As with most of the production weavers, the designs themselves tend to be rather simplistic geometric shapes. Calling from traditional design elements, they rarely show the kind of detail that we can clearly see in the Cruz pieces.  The red coloration in the piece on top seems rather flat and artificial when compared to the richness of the cochineal, and the degree of gradation is also apparent.

Casa Crus detail images left and right, production house detail center.

Here we can clearly see the refined detail seen in the Casa Cruz pieces (right and left), as well as the refined weave as compared with a production house weaving (center).

Because of the hand-spun wool used by Fidel and Maria Luisa, they are able to produce the incredible detail seen in this example, whereas the production weaving has difficulty even creating a straight line in their designs. We would show a comparison of the fine detailed work from the production houses, but they simply do not exist.

As a note, I have referred to some of the other weavers as “production houses”. I will clarify, as these are not in any way high-production “factory” type workshops. The shops are all quite intimate and usually family run establishments, the people running them are always quite warm and welcoming. The term is used to reflect the approach they take in producing weavings, as it appears that they are more geared to the production (and subsequent sales) of their work rather than in preserving the traditional methodology. The fact that without exception, each and every workshop has a sign outside touting the “fact” that they are using natural vegetable dyes and doing so by hand. This simply is not true. Teotitlán is a small town and politics run deep, so while the majority of workshops flaunt their signs with no regard for “truth in advertising”, the majority of shops have more to lose than gain by changing the status quo. Fidel and the (literal) handful of other artisans who are adhering to the traditional methods are seeking some official certification (see High Fidelity post). Fidel and Maria Luisa were the one’s who resurrected and refined these forgotten methods, and they have always been open to sharing their acquired knowledge with others in the village. But the ease of use, the savings in time and expense in using the chemical aniline dyes have already permeated the community.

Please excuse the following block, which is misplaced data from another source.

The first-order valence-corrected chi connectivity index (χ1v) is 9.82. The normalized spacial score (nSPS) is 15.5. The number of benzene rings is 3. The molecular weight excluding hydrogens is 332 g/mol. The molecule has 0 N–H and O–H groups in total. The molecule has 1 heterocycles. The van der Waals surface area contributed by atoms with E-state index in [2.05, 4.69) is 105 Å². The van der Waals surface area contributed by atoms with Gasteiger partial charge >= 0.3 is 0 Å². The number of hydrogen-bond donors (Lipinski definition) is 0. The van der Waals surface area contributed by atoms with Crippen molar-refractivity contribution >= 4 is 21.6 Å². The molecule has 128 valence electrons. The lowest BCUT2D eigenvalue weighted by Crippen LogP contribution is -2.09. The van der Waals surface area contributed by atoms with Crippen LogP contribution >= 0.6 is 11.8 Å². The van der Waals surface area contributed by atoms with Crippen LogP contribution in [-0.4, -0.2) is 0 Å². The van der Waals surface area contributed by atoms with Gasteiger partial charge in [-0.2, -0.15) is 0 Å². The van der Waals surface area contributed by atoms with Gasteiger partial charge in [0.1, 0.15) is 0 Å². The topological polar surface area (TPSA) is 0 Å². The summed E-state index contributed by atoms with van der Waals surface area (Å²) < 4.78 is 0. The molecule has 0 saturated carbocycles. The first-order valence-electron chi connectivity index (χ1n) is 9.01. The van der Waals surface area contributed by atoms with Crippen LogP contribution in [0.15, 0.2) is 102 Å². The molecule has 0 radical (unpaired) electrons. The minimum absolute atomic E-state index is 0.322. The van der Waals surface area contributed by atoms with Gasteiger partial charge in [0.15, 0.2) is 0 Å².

Satisfied with the results, Fidel finishes the four-hour process of dying the wool in cochineal.

 

Fidel and Maria Luisa took a huge risk at their decision to go the way they did. Theirs was not an easy path, especially as the older, well established weavers were well plugged in politically and to the tourist trade. If you ever visit Teotitlán de Valle and are treated to a “show” at one of the “traditional” weavers, ask them if you can visit during the dyeing process. Excuses for not allowing you to watch this process are as common as synthetic aniline dyes, but not at Casa Cruz.

  • For more information of Fidel and Maria Luisa, see some of our blog entries listed below.

20 April, 2010. Weaving and Bobbing.

30 Sept, 2011. Authenticity.

10 January, 2012. Tagetes Lucida, Pericón, or Just Yellow